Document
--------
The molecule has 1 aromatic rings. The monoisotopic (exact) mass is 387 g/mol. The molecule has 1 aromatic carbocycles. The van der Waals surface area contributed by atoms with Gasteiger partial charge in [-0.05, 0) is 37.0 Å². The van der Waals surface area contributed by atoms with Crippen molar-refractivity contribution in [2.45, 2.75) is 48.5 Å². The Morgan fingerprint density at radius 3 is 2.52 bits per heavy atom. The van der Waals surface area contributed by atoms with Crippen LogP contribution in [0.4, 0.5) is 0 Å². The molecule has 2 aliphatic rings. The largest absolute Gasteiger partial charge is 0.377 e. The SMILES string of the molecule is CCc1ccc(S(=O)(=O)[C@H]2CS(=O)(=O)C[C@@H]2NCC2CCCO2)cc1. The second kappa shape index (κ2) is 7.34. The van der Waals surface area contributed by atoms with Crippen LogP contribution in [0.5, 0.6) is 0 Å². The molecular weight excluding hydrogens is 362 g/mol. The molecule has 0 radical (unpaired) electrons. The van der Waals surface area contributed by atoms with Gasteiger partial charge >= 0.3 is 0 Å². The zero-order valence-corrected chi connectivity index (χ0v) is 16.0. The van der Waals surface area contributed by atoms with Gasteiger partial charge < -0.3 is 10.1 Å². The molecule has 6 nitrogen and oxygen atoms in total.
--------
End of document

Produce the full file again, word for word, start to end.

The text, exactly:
The molecule has 1 aromatic rings. The monoisotopic (exact) mass is 387 g/mol. The molecule has 1 aromatic carbocycles. The van der Waals surface area contributed by atoms with Gasteiger partial charge in [-0.05, 0) is 37.0 Å². The van der Waals surface area contributed by atoms with Crippen molar-refractivity contribution in [2.45, 2.75) is 48.5 Å². The Morgan fingerprint density at radius 3 is 2.52 bits per heavy atom. The van der Waals surface area contributed by atoms with Crippen LogP contribution in [0.4, 0.5) is 0 Å². The molecule has 2 aliphatic rings. The largest absolute Gasteiger partial charge is 0.377 e. The SMILES string of the molecule is CCc1ccc(S(=O)(=O)[C@H]2CS(=O)(=O)C[C@@H]2NCC2CCCO2)cc1. The second kappa shape index (κ2) is 7.34. The van der Waals surface area contributed by atoms with Crippen LogP contribution in [0.5, 0.6) is 0 Å². The molecular weight excluding hydrogens is 362 g/mol. The molecule has 0 radical (unpaired) electrons. The van der Waals surface area contributed by atoms with Gasteiger partial charge >= 0.3 is 0 Å². The zero-order valence-corrected chi connectivity index (χ0v) is 16.0. The van der Waals surface area contributed by atoms with Gasteiger partial charge < -0.3 is 10.1 Å². The molecule has 6 nitrogen and oxygen atoms in total.